Last Updated Aug 16, 2010 11:38 AM EDT
First, the competitors are sharpening up their knives. Sony (SNE) will be releasing the Wii-like Move accessory later this year. Despite the me-too quality, the Sony Move feels like Wii 2.0: Natural, effortless and precise. It also works with currently available software.
More importantly, Microsoft (MSFT) is laying out its Kinect strategy, which, as I and my BNET colleague Erik Sherman have discussed since the product announcement:
- Aims Straight For Apple, Google TV
- Likely Adds Motion Controls To PCs and Tablets
- Plans to Unite Online Console Players with Mobile Gamers
But where exactly is the Nintendo console going from here? It lacks the multimedia punch or capabilities of a PlayStation 3, or even an XBox 360, so the "take over your living room" strategy isn't relevant -- as evidenced with Netflix offering streaming movies to the Wii almost a year after the XBox 360. Critically and commercially successful first-party games aside, Wii games traditionally have the lowest review scores -- and Nintendo only releases a flagship title a few times a year.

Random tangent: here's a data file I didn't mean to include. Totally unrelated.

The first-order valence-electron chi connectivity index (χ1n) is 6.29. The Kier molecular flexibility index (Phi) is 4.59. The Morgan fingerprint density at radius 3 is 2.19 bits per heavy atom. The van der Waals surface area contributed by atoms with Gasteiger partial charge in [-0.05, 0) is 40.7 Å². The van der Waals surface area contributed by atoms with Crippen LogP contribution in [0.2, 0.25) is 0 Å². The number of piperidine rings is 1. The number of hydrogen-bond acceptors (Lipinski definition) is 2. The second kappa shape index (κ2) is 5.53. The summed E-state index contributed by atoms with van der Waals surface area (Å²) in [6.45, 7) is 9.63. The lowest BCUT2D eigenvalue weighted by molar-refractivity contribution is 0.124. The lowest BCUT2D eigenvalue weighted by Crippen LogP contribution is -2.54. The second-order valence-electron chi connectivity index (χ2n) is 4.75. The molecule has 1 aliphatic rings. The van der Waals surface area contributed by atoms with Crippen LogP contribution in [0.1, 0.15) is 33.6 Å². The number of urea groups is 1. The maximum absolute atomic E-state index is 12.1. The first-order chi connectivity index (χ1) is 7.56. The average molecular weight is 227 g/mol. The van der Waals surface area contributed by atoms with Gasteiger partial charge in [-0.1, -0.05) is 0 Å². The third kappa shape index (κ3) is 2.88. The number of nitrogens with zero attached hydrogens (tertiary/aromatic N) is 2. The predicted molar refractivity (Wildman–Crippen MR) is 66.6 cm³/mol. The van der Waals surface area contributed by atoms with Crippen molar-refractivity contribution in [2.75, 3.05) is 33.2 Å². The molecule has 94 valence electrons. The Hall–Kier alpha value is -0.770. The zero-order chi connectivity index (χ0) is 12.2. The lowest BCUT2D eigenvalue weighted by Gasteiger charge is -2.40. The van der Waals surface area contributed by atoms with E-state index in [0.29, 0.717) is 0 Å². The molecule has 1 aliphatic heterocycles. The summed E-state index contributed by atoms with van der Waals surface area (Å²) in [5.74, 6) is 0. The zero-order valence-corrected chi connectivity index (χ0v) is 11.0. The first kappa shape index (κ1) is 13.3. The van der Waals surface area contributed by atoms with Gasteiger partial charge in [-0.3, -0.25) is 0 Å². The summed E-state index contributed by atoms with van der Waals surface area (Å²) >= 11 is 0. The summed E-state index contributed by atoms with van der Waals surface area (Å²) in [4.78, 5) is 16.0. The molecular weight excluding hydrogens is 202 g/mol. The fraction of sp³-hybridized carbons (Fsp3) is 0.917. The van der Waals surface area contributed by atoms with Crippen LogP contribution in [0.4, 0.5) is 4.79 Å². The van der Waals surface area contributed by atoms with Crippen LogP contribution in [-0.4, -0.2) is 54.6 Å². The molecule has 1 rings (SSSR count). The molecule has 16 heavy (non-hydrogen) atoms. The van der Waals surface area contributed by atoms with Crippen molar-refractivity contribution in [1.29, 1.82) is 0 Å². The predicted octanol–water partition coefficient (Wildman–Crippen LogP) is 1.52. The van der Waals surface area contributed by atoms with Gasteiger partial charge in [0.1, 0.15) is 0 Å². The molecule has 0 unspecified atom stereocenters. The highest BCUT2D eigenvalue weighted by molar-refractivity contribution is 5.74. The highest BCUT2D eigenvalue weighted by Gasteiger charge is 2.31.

Nintendo is still in charge, and there are a couple things it can do to maintain a solid lead:
- Integrate the mobile fans: This is where Nintendo can learn from Microsoft. After hands-on time with the Nintendo 3DS, I marveled at how the 3DS could make Apple (APPL) iPhone gaming seem obsolete. Imagine if, like Microsoft, Nintendo planned to truly integrate the mobile and console communities. There have been 132 million Nintendo DS units sold.
- Release a new console: Four years is a great run for any console, and, based on a Newsweek report from N'Gai Croal, the Wii is just an incremental technology change from Nintendo's previous console, the GameCube. Compared this to the significant technological gaps between the XBox and XBox 360, or the PlayStation 2 and PlayStation 3. The Wii offers no HD, no organized online community and, at this point, no controller innovation. As Microsoft and Sony soup up their already powerful consoles, Nintendo sorely needs an upgrade.